Ectopic heartbeats are small changes in a heartbeat that is otherwise normal. These changes lead to extra or skipped heartbeats. Often there is not a clear cause for these changes. They are mostly harmless.
The two most common types of ectopic heartbeats are:
Sometimes ectopic heartbeats are seen with:
Ectopic heartbeats are rare in children without heart disease that was present at birth (congenital). Most extra heartbeats in children are premature atrial contractions (PACs). These are almost always harmless.
In adults, ectopic heartbeats are common. They are most often due to PACs or PVCs. Your doctor should look into the cause, but no treatment is needed most of the time.
Note: There may be no symptoms.
A physical exam may show an occasional uneven pulse. If the ectopic heartbeats do not occur very often, your doctor may not find them during a physical exam.
Blood pressure is most often normal.
The following tests may be done:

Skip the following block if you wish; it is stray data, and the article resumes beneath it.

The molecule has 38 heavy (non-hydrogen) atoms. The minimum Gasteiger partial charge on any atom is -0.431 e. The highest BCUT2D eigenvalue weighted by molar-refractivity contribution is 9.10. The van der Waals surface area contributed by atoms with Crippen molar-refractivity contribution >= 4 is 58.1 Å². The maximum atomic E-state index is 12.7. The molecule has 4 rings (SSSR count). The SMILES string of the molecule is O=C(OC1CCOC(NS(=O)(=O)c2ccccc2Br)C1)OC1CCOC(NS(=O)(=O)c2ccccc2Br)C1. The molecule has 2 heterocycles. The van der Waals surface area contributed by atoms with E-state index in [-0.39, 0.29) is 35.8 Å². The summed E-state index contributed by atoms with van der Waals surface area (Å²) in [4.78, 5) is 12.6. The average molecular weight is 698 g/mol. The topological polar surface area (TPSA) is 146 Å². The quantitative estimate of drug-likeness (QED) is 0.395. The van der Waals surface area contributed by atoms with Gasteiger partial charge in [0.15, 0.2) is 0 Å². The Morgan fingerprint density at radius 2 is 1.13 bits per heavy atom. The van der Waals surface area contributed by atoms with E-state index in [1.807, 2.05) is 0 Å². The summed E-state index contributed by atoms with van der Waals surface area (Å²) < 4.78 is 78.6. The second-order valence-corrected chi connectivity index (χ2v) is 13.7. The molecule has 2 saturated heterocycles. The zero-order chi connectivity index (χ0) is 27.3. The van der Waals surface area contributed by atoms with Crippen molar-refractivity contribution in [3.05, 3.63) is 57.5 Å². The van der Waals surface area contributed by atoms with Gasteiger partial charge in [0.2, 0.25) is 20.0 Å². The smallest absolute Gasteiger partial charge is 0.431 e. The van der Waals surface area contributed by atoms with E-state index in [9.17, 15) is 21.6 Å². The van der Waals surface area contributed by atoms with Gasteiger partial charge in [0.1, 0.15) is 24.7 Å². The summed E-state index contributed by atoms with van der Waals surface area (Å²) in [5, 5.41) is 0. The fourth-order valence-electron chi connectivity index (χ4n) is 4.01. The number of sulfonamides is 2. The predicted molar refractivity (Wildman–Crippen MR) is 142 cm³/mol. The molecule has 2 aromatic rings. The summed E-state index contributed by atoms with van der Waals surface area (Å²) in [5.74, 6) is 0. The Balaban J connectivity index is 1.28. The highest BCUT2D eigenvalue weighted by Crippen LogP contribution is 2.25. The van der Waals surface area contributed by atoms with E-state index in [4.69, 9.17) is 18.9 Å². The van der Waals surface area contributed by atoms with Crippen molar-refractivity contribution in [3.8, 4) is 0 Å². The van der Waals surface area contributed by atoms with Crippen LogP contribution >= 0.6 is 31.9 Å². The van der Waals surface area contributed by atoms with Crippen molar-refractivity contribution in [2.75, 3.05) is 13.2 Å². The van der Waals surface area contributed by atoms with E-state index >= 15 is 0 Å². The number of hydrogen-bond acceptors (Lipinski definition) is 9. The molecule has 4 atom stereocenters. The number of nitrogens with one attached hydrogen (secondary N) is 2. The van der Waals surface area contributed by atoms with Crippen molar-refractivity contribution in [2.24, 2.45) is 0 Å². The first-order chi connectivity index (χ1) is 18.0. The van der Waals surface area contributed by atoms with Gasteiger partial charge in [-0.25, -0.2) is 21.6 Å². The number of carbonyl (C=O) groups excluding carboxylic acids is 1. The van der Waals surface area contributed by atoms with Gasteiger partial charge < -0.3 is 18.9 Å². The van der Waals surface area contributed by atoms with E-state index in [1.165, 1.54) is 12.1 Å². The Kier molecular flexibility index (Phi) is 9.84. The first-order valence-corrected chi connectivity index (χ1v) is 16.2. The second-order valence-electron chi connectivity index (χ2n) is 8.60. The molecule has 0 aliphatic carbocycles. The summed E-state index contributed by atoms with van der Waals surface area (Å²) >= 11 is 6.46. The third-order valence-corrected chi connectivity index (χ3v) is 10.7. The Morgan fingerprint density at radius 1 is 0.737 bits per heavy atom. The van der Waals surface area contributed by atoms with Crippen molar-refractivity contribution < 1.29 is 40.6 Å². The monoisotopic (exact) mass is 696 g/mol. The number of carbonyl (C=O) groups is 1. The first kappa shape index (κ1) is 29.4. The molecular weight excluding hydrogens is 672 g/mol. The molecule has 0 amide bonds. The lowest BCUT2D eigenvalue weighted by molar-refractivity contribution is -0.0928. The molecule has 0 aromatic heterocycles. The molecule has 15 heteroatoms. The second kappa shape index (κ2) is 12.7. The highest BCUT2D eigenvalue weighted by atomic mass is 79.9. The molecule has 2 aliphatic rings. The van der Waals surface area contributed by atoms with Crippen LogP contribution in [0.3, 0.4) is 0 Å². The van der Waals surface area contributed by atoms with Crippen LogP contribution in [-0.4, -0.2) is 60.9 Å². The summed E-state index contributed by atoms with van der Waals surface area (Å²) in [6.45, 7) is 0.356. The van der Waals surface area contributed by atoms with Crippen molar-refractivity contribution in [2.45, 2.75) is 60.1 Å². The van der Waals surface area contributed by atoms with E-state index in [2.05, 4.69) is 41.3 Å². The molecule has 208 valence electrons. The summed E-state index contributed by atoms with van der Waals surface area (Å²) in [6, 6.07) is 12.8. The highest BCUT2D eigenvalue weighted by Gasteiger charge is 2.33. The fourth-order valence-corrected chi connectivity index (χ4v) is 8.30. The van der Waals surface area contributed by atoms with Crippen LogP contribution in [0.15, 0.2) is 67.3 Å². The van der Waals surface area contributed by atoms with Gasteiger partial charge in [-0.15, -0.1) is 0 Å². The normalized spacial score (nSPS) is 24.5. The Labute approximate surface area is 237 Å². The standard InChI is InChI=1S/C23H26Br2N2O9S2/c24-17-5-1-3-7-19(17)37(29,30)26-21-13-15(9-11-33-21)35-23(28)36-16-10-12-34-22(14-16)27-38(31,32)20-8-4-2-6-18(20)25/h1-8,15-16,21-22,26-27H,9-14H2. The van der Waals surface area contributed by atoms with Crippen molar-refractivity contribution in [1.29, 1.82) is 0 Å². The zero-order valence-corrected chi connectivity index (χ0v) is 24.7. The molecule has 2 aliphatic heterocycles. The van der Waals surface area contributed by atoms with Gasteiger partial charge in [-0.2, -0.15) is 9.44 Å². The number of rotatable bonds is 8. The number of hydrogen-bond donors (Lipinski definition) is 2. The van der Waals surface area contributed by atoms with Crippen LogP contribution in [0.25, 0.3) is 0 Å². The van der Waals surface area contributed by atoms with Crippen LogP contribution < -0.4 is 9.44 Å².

The following may help reduce ectopic heartbeats for some people:
Most ectopic heartbeats do not need to be treated. The condition is only treated if your symptoms are severe or if the extra beats occur very often.
The cause of the heartbeats, if it can be found, may also need to be treated.
In some cases, ectopic heartbeats may mean you are at greater risk for serious abnormal heart rhythms, such as ventricular tachycardia.
Call your health care provider if:
PVB (premature ventricular beat); Premature beats; PVC (premature ventricular complex/contraction); Extrasystole
Olgin JE. Approach to the patient with suspected arrhythmias. In: Goldman L, Schafer AI, eds. Goldman's Cecil Medicine. 24th ed. Philadelphia, PA: Saunders Elsevier; 2011:chap. 62.
Rubart M, Zipes D. Genesis of cardiac arrhythmias: electrophysiologic considerations. In: Bonow RO, Mann DL, Zipes DP, Libby P, eds. Braunwald's Heart Disease: A Textbook of Cardiovascular Medicine. 9th ed. Philadelphia, PA: Saunders Elsevier; 2011:chap 35.
Updated by: Michael A. Chen, MD, PhD, Associate Professor of Medicine, Division of Cardiology, Harborview Medical Center, University of Washington Medical School, Seattle, WA. Also reviewed by David Zieve, MD, MHA, Isla Ogilvie, PhD, and the A.D.A.M. Editorial team.
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